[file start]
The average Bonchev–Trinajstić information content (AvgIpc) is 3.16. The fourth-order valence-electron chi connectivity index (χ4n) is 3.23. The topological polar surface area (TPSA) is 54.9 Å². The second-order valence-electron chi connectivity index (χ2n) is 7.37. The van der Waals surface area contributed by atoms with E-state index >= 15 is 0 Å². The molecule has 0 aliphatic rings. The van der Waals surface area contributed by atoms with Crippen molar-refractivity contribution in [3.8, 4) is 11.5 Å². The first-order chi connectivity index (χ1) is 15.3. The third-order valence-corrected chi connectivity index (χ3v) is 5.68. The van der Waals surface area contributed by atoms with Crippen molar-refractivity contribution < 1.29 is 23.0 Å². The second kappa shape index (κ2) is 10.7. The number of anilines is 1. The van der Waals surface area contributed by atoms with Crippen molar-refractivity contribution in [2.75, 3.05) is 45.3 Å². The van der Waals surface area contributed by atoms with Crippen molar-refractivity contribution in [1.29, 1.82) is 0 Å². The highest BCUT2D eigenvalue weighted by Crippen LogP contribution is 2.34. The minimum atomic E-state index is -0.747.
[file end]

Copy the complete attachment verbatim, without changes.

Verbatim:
The average Bonchev–Trinajstić information content (AvgIpc) is 3.16. The fourth-order valence-electron chi connectivity index (χ4n) is 3.23. The topological polar surface area (TPSA) is 54.9 Å². The second-order valence-electron chi connectivity index (χ2n) is 7.37. The van der Waals surface area contributed by atoms with E-state index >= 15 is 0 Å². The molecule has 0 aliphatic rings. The van der Waals surface area contributed by atoms with Crippen molar-refractivity contribution in [3.8, 4) is 11.5 Å². The first-order chi connectivity index (χ1) is 15.3. The third-order valence-corrected chi connectivity index (χ3v) is 5.68. The van der Waals surface area contributed by atoms with Crippen molar-refractivity contribution < 1.29 is 23.0 Å². The second kappa shape index (κ2) is 10.7. The number of anilines is 1. The van der Waals surface area contributed by atoms with Crippen molar-refractivity contribution in [2.75, 3.05) is 45.3 Å². The van der Waals surface area contributed by atoms with Crippen molar-refractivity contribution in [1.29, 1.82) is 0 Å². The highest BCUT2D eigenvalue weighted by Crippen LogP contribution is 2.34. The minimum atomic E-state index is -0.747.